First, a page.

I’ve loved Juliet Marillier since reading Daughter of the Forest. She’s one of my bucket list authors that I hope to read, or at least attempt to read, all of her works. She has such an amazing way with weaving a tale, of creating emotions and atmosphere. Her books all feel a little bit like magic. I seriously love her style. So, when I discovered that she had written a re-telling of Beauty and the Beast it immediately went on my TBR list. Unfortunately, I have way too many books on that list with not enough time to read them (book reader problems, am I right?) so it waited patiently for me for 2+ years to get around to it. This past weekend, we had no plans so it was the perfect opportunity to cozy up to a book and spend the weekend reading.
“But hope is such a tenuous quality. To feel it and then to be denied what one most longs for…Better, surely, not to hope at all, than to open the heart to a hope that is impossible.”
Heart’s Blood maintains the feeling of what I consider the classic telling of Beauty and the Beast, having derelict castle whose curse encompasses all those who live within its borders, including its “beastly” master. But as with all her works, Mrs. Marillier was able to add her own spin to the story. Caitrin, our young protagonist, is the on the run from her wicked aunt and cousin. After the death of her father, the two of them swooped in like greedy vultures and claimed inheritance to the estate. Lost in her own grief, Caitrin was in no position to defend herself against them. She suffered at their hands, both mentally and physically, for nearly a year before finally finding the courage to get away. Her escape led her to Whistling Tor, with a village surrounded by a formidable barrier, with tales of a forest filled with whispers and manifestations, and with a warped and twisted chieftain who ruled over it all. Despite the warnings from the villagers, Caitrin gains employment as a scribe at the castle, home to an interesting array of characters, from the gnome-like Olcan and his giant dog Fianchu, to the austere lady but not quite Lady Muirne, to the bickering Rioghan and Brother Eichri, and at the heart of it all, Lord Anluan, the misshapen master. It doesn’t take long for Caitrin to realize there is more to the story than just superstitious gossip and as she grows closer to this family of oddities, she knows that she must do everything in her power to help them.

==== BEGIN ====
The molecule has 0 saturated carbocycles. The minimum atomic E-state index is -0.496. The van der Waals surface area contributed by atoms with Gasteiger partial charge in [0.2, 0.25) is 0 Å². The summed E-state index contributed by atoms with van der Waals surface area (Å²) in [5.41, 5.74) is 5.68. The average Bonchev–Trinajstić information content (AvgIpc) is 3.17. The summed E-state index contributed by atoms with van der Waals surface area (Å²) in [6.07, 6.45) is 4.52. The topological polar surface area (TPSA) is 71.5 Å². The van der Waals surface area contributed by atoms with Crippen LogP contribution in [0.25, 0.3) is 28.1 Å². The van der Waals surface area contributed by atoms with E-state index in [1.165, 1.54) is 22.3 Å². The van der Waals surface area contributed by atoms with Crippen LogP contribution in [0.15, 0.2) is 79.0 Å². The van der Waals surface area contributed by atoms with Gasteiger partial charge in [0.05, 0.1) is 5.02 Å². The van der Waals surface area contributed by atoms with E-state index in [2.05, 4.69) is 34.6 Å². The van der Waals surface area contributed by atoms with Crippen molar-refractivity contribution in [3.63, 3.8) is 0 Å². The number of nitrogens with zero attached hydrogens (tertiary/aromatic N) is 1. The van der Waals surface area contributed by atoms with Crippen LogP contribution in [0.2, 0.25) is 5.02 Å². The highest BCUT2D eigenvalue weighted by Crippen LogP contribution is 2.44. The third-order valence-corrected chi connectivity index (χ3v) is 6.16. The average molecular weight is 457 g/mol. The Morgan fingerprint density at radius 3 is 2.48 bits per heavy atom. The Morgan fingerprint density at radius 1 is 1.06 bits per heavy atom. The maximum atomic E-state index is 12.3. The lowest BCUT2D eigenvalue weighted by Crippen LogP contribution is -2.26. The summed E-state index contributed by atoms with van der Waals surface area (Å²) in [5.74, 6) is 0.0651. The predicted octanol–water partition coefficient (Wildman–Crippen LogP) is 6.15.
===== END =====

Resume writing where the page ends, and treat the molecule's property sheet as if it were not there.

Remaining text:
“Patterns could be broken; paths could be changed. All it took was courage.”
And hope. That’s really what this story is about. It’s the hope that we can control our futures, that there is, even in the darkest of times, a way back into the light.
I loved the supporting cast, including the host. Give me a good, haunted, creepy forest any day. I also really like the way the relationship between the castle inhabitants and the village was handled in the end, that they come together to fight a common enemy versus becoming the enemy to one another.
I think there were a few things that she left open, such as Olcan and his back-story (which hints at a fae ancestry though it is never expounded upon) as well as the history of the mirrors, which could have been explained a little more fully. Especially the mirrors. What’s the origin? Did Nechtan really create them all? And to what purpose? And one mirror is a little different from the rest. Why?
I also found Anluan sending Caitrin away a little messy. If he really wanted her to leave and believe he did not want her, why send what he did with her? It doesn’t make sense. And the real reason behind the banishment seemed a little bit immature. It just didn’t quite click for me. Plus, the “bad guy” reveal was definitely no shocker. I knew almost from the onset who it was.
However, I don’t read her works to be shocked, I read her works to be swept up in the characters stories and their emotions. Did she deliver here? Yes and no.Like I said, I loved the secondary cast, but I felt a little ambivalent when it came to Anluan and Caitrin. Don’t get me wrong, I always want the beast to end up with the beauty (or to end up with another beast, so long as he’s happy), but I found them both to be a little flat, a little dull, a little bit boring.
So where does that leave me? I loved the setting, the atmosphere, and the secondary characters. I liked the story well enough, though the two main characters were a little on the meh side. I’m not disappointed, per se, but I do think there was something lacking. I’m giving it 3.5 stars, but I’m rounding it up to 4. Bam.